by Matthew Kadey
Environmental pollutants, poor sleep, bugs on elevator buttons, hours on the trainer – these are all stressors that can inundate our immune system on a daily basis. Over time, these immune challenges can compromise our ability to not only ward off the usual seasonal round of colds and flu, but potentially also several more worrisome chronic diseases.
The science of exercise immunology suggests that a drop in immune defence can occur during the hours of recovery from intense physical activity, especially if you have a tendency of overtraining. As a result, certain pesky viruses can invade the host (that is you) leading to infection and illness that can land you on the couch instead of on the saddle.
Without question, the immune system is integral to the body’s defence against such invaders. Luckily, there are a handful of dietary measures you can take to make your immune system more resistant and tolerant to what may try to sucker punch you.
Refuel with carbs
I’ve said it before and I’ll holler it again: make sure to eat your carbs after a sweat session. Not only is this crucial to restocking your spent glycogen stores – a key energy source for high-intensity rides – but it’s also vital for helping to combat the immunodepression that can occur during recovery after a bout of hard-charging exercise. The carb consumption helps slam the door shut on certain viruses that want to invade and beat your body down. (Note: there is no proof that this has any effect on the COVID-19 virus.) This refuelling strategy can also diminish immune disturbances when training is repeated throughout consecutive days.
You’ll want to aim to consume 1.0 to 1.4 g of carbs per kilogram of body weight within the first hour or so after a hard ride. Also, fuelling regularly with carbs during long rides (say, longer than 90 minutes) can help prevent drastic drops in blood sugar and redistribution of compounds involved in immunity that may also work to improve immune functioning.
Compress your eating
Intermittent fasting is all the rage these days. A version of this popular style of eating could give your immune system a boost. A recent study in the Journal of the International Society of Sports Nutrition involving elite cyclists from Italy discovered that a four-week protocol of time-restricted eating between 10 a.m. and 6 p.m. resulted in improved blood markers of immune system performance, including higher levels of leukocyte white blood cells that are an integral part of the immune system compared with a group of riders who took in their daily calories spread between 7 a.m. to 9 p.m. The time-restricted group also lost more body fat mass, which could be good news for the coveted power-to-weight ratio.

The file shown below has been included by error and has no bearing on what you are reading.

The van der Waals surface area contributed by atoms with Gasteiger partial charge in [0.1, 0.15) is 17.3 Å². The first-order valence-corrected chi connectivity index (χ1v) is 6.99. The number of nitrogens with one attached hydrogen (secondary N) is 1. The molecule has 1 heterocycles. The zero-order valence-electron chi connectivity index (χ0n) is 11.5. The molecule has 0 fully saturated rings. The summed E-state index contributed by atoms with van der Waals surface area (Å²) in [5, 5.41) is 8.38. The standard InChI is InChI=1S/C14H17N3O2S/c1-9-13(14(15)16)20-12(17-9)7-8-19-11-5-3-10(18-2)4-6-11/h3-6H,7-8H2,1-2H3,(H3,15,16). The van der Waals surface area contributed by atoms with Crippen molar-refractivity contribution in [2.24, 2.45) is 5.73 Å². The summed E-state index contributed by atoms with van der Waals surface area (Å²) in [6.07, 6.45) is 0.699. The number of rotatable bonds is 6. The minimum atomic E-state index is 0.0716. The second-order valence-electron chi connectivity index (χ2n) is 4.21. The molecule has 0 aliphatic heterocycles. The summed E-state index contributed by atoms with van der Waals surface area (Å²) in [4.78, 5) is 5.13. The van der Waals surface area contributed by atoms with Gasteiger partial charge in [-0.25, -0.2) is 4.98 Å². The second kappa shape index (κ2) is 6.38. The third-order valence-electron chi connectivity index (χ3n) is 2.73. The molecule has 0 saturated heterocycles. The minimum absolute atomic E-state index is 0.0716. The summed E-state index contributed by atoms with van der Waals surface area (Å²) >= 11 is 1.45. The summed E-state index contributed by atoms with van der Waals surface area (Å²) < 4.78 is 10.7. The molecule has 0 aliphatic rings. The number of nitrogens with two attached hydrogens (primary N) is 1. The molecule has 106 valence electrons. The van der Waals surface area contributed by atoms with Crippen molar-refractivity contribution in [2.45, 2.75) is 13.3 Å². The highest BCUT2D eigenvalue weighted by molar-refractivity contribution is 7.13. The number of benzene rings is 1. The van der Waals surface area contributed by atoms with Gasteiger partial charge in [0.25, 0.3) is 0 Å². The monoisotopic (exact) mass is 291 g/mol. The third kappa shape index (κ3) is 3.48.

More research is warranted, including on athletes who are not doing the same volume of training as the pros. But perhaps eating in better tune with your circadian rhythm could help keep your immune system firing on all cylinders. The key, however, is that you take in enough calories during the shortened eating window to support your training. Underfuelling is definitely a recipe for diminished immune health.
If you don’t want a cold to catch you, consider catching a fish for dinner. A British study discovered that male athletes who consumed higher amounts of EPA and DHA, two omega-3 fatty acids found abundantly in certain fish species, including salmon, mackerel, sardines, herring and sablefish, over a six-week period had greater immune activity after a cycling challenge than those who did not take a fish-oil supplement. These fish fats may fight inflammation and activate natural germ-fighting killer cells.
Another study in the International Journal of Sports Nutrition and Exercise Metabolism found that marathoners who took fish oil leading up to their big run produced more lymphocytes (a type of white blood cell instrumental to the body’s immune-system response) before and after the race, and their production of cytokines, a protein thought to help the immune system operate, didn’t decline as much as in the endurance athletes who consumed much fewer omega-3s.
Start roughing it
You don’t need to spike your oatmeal with Metamucil, but for better immunity, it is a good idea to make sure you are eating plenty of dietary fibre. You see, fibre essentially serves as a food source for the good bacteria in your gut. When these bacteria are well-fed, they can flourish. This is good news for keeping your immune system humming along. When bacteria work on non-digestible fibre, certain health-enhancing compounds, such as short-chain fatty acids, are released. A recent investigation published in the journal mSystems found that it takes two weeks for an increased intake in fibre to bring about noticeable changes in your gut’s microbiome.
At a minimum, you should aim to consume 25 g of fibre each day which isn’t hard to do when you eat enough whole grains, beans, lentils, vegetables, seeds and whole fruits. The micronutrients and antioxidants in these foods will also work in favour of your immune system.
This story originally appeared in the February & March 2022 issue of Canadian Cycling Magazine